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Review: Twisted 'Mister'

Leelee Sobieski turns up in her third film in a month.  Albert Brooks joins her in
Leelee Sobieski turns up in her third film in a month. Albert Brooks joins her in "First Mister."  

By Paul Tatara
CNN Reviewer

"My First Mister" is a well-meaning little film that's basically sunk by the constraints of Hollywood-defined "commercial" cinema.

Actress-turned-director Christine Lahti tries to inject dark emotion into a story about Jennifer (the currently ubiquitous Leelee Sobieski), a teen-age Goth rocker who unexpectedly makes a tender connection with Randall (Albert Brooks) her grumpy, middle-aged boss.

But Jill Franklin's gooey, implausible script is too ridiculous to support unexpected bouts of sincerity, and the darkness is seldom as profound as it should be, given the central protagonist's warped emotions.

Jennifer is a self-consciously morbid kid with an intense distaste for pretty much everything except tattoos, body piercings, and gloomy music. Her parents (Michael McKean and Carol Kane) are broadly caricatured victims of suburbia. Dad is a mouth-breather who misses even the easiest answers while watching "Jeopardy," and Mom is a full-fledged nut case.


Lahti allows Kane to go for broke, carrying on in a high-pitched voice about the body's need for brisket, and how she "understands" Jennifer's overwhelming sense of melancholy. She and her super-tacky household seem to have wandered over from a John Waters movie. Who could blame Jennifer for developing a bad attitude?

One day, after being fired from a retail outlet for passing gas in front of the customers (no, really), Jennifer wanders over to the Century City Mall to scare a few shoppers with her facial piercings and blue-streaked hair. There, she grows fascinated by a mustachioed, middle-age guy who's setting up mannequins in the window of an upscale men's store. That would be Randall.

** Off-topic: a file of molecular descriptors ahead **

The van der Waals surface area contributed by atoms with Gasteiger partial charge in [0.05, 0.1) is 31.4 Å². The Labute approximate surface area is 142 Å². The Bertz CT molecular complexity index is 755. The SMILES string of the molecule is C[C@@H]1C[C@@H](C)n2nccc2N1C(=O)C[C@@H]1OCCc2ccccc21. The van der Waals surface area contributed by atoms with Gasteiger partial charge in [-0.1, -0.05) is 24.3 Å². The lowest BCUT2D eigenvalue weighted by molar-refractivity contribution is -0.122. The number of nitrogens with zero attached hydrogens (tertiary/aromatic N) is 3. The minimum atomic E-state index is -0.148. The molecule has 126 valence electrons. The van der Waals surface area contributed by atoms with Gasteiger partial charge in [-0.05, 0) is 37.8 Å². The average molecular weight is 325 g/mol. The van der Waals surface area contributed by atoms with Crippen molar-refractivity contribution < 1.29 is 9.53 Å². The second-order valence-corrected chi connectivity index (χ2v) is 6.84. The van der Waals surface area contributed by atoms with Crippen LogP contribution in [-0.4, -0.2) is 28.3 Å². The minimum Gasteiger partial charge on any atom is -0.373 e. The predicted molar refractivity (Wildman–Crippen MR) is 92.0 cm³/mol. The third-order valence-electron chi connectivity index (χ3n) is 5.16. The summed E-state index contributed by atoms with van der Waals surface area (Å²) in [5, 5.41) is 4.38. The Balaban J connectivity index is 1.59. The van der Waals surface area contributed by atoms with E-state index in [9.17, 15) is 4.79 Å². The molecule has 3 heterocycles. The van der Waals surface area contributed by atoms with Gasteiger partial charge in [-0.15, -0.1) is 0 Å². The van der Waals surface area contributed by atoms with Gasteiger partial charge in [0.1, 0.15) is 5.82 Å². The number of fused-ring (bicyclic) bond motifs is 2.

Initially, Randall mocks Jennifer's bizarre fashion sense when she approaches him for a job. But he takes pity on her and tells her he'll let her work in the stockroom if she removes the "silverware" from her face. This thrills Jennifer to no end because she needs the work, and (very, very inexplicably) she's sort of attracted to dumpy old Randall.

This attraction is only the first of several unbelievable situations. For instance, Randall agrees to hang out with his new, vaguely amorous 17-year old employee at a death-rock coffeehouse called The Bourgeois Pig. Then, he lets Jennifer put together a window display. But she turns it into a bloody S&M fantasy when she sees him eating lunch with an appropriately middle-aged woman (Mary Kay Place.)

Instead of doing the sensible thing and firing her right then and there, Randall tells Jennifer that he really trusted her and now he doesn't. Nevertheless, he's still willing to let her come to the store every day and humiliate him for being a quiet, sensitive person.

At this point something unexpected happens: For about 30 minutes, the movie is pretty enjoyable. Sobieski is a solid young actress; Jennifer is certainly a more endurable character when she starts to soften a bit. And Brooks, although most people probably don't think about it, is capable of giving a moving, comic performance. (Remember how good he was in "Broadcast News?") He's great at conveying inert frustration.

Randall doesn't reveal much about himself for quite a while, and his warming-up process is rather touching. Some of the scenes are terrible clunkers -- especially one in which Jennifer convinces Randall to get a tattoo -- but the chemistry between the actors is pleasant enough.

Then the whole thing collapses in a heap of cheap sentiment. Without revealing too much, there's a twist that wouldn't look out of place in a 1930s Joan Crawford picture, except that Albert Brooks is standing in for Crawford. A couple of good performers give it the college try, but you have to forgive too much to fully enjoy "My First Mister."

If you're a big Brooks fan, you should rent it when it hits video, and fast-forward when you feel yourself starting to cringe. But you'd be wise to turn it off completely instead of enduring the last act.

Sorry to make you work so hard. You don't get an ill-defined "thumbs up" or "thumbs down" around here.

Lahti won a 1995 directing Oscar for Best Short Film, and it shows -- "My First Mister" works mostly in quick spurts. There's some profanity, and talk of sex and death. Sobieski also jabs at her arm with a safety pin, possibly because she's sick of seeing herself in so many movies (three in the past month, if you've lost track). Insert your own "she looks like Helen Hunt" joke.



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